* *SCALAPACK/ELPA*: If you use MPI and want to solve a single eigenvalue problem with more than a single MPI-Task, you need a Library with a distributed memory eigensolver. Here you can use the SCALAPACK or [[|ELPA]] library. Please note that the ELPA library changed its API several times, hence you might see problems in compiling with it.
* *MAGMA*: FLEUR can also use the MAGMA library to run on GPUs. If you intend to use this feature, please get in contact with us.
You should also check the output of ` -h` for further dependencies and hints.
The `` script found in the main FLEUR source directory can (and should) be used to start the configuration of FLEUR.
It is called as
` [-l LABEL ] [-d] [CONFIG]`
The most used options are:
* -l LABEL specifies a label for the build. This is used to custimize the build-directory to build.LABEL and can be used
to facilitate different builds from the same source.
* -d specifies a debugging build.
* CONFIG is a string to choose one of the preconfigured configurations. It can be useful if you find one which matches your setup.
More options are available. Please check the output of ` -h`
The `` script performs the following steps:
1. It creates a subdirectory called 'build' or 'build.LABEL'. If this directory is already present, the old directory will be overwritten.
2. It copies the CONFIG dependent configuration into this directory (this is actually done in the script 'cmake/'). The special choice of "AUTO" for CONFIG will not provide any further configuration but relies completely on cmake. You can specify a config.cmake file in the working directory (from which you call to modify this AUTO mode.
3 Finally cmake is run in the build directory to determine your configuration.
If you specify -d as argument of, the string "debug" will be added to LABEL and a debugging version of FLEUR will be build, i.e. the corresponding compiler switches will be set.
You might want to check our page on
[how to adjust to your configuration]( if you run into trouble.
#How to adjust the Configuration
While `cmake` and the `` script can determine the correct compilation switches automatically in some cases (mostly those known to us), in many other instances
fine-tuning is needed. In particular you might have to:
* provide hints on which compiler to use
* provide hints on how to use libraries.
## Setting of the compiler to use
By defining the environment variables FC and CC to point to the Fortran and C compiler you can make sure that cmake uses the correct compilers. E.g. you might want to say
`export FC=mpif90`.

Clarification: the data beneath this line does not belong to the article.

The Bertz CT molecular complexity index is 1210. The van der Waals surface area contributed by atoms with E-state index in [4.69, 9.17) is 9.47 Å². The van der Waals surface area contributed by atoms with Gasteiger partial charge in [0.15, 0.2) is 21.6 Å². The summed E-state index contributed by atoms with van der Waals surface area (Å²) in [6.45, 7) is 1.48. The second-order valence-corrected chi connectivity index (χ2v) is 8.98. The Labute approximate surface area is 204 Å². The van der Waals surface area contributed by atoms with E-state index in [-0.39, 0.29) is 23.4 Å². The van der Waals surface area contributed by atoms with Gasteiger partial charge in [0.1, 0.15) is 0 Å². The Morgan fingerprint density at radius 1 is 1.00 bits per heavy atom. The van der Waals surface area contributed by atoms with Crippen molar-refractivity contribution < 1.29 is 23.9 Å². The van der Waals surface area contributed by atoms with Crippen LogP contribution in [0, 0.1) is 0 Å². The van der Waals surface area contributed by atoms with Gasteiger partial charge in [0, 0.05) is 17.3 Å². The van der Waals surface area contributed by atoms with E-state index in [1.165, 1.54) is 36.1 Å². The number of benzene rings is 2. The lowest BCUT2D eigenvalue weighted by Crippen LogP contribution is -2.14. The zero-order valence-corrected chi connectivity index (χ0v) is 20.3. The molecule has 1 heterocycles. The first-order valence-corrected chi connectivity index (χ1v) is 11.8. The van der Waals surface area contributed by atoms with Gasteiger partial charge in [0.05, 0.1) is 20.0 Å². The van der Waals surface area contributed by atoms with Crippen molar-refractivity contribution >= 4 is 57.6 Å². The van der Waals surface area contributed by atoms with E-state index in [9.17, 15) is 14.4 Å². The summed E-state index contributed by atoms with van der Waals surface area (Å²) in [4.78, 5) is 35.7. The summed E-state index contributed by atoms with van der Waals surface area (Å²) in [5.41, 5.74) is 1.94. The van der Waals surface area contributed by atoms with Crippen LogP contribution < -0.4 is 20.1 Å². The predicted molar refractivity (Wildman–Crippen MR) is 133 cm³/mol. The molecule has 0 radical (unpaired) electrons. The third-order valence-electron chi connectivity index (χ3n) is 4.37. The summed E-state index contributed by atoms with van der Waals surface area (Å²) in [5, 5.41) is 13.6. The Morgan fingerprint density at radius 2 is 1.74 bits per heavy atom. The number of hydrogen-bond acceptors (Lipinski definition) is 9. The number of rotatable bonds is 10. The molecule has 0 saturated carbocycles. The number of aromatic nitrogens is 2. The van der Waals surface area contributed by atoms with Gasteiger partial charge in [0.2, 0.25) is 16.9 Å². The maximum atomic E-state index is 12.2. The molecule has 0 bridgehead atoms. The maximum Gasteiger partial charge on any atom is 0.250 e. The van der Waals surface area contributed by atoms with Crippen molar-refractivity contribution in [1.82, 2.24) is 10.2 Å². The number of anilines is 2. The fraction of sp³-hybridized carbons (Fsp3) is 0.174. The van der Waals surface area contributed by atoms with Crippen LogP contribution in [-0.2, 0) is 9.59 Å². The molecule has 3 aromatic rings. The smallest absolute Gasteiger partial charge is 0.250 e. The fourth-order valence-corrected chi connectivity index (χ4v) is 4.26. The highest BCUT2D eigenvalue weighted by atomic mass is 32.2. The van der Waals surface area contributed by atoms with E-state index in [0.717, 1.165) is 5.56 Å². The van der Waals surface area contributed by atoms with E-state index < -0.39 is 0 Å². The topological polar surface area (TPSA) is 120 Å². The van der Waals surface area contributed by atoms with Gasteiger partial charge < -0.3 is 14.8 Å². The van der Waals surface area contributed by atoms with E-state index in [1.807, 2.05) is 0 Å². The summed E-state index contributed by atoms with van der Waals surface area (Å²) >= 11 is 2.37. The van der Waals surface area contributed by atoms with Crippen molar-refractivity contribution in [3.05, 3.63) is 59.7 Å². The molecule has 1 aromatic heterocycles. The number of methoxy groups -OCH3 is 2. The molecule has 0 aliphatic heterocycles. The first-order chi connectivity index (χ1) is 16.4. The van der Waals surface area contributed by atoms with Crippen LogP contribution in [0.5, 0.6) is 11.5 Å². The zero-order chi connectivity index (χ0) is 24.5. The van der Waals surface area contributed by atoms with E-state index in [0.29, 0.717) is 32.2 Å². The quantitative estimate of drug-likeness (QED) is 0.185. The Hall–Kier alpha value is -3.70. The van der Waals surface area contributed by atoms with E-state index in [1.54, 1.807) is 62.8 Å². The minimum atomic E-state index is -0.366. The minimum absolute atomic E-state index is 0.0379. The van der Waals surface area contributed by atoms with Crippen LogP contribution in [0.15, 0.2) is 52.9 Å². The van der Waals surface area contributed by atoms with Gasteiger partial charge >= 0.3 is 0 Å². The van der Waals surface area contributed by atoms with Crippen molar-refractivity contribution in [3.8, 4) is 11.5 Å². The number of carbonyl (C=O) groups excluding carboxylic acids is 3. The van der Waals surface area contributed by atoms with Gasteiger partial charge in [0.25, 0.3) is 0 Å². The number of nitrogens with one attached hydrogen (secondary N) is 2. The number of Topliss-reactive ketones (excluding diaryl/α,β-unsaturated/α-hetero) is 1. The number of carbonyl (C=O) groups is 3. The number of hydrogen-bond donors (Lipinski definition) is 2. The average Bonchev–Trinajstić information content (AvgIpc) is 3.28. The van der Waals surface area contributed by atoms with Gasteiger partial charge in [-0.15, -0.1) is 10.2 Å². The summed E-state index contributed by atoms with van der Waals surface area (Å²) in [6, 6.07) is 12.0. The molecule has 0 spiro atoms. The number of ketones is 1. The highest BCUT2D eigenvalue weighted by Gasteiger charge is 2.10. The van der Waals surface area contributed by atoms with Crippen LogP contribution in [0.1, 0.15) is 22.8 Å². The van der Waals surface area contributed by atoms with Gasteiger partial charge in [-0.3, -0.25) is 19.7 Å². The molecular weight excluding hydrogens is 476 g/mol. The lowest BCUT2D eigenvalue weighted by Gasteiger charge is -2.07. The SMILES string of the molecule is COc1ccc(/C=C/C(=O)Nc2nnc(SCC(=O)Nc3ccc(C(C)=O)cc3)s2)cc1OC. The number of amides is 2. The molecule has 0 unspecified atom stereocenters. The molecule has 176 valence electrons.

Please be aware that the use of CONFIG specific settings might overwrite the environment variable.
###Adding flags for the compiler
This should be done using the `-flag` option to ``. So for example you might want to say ` -flag "-r8 -nowarn"`.
In general for a compiler [not known](#compilers) in cmake/compilerflags.cmake you need at least an option to specify the promotion of standard real variables to double precision (like the `-r8`). But additional switches can/should be used.
###Adding include directories
For libraries with a Fortran-90 interface, ELPA, HDF5, MAGMA, ... you probably will have to give an include path. This can
be achieved using the `-includedir` option. So you might want to say something like
` -includedir SOMEPATH`
###Adding linker flags
To add flags to the linker you can do
* add a directory in which the linker looks for libraries with `-libdir SOMEDIR`
* add the corresponding link option(s) with e.g. `-link "-lxml2;-llapack;-lblas"`. Please note that the specification is different from the compiler switches as different switches are separated by ';'.
### Further options:
There are more options you might find useful. Please
check ` -h` for a list.
FLEUR is known to work with the following compilers:
The Intel Fortran compilers (ifort) is able to compile FLEUR. Depending on the version you might experience the following problems:
1. Versions <13.0 will most probably not work correctly
2. Version 19.0 has issues with the debugging version of FLEUR.
GFortran is knwon to work with versions newer thant 6.3.
The PGI compilers also can compile FLEUR. Here you need ad least version 18.4 but might still run into some problems.
After the build was finished you might want to run the automatic test.
Just type `ctest` in the build directory for this purpose.
Please note:
* The tests run on the computer you just compiled on. Hence a cross-compiled executable will not run.
* You can use the environment variables `juDFT_MPI` to specify any additional command needed to start FLEUR_MPI. E.g. say `export juDFT_MPI="mpirun -n2 " `to run with
two MPI tasks.
* You can use the environment variable `juDFT` to give command line arguments to FLEUR. E.g. say `export juDFT='-mem'`.
* To run a specific test only (or a range of tests) use the `-I` option of ctest (check `ctest -h` for details)
* The tests are run in Testing/work. You can check this directory to see why a specific test fails.
\ No newline at end of file
Running Fleur
Here we deal with the question of how to run FLEUR "by hand". If you are interested in running FLEUR in a scripting environment you might want to check the [AiiDA plug-in](
At first you might notice that there are several executables created in the build process. You might find:
* **inpgen**: The [input generator]( used to construct the full input file for FLEUR
* **fleur** A serial version (i.e. no MPI distributed memory parallelism, multithreading might still be used)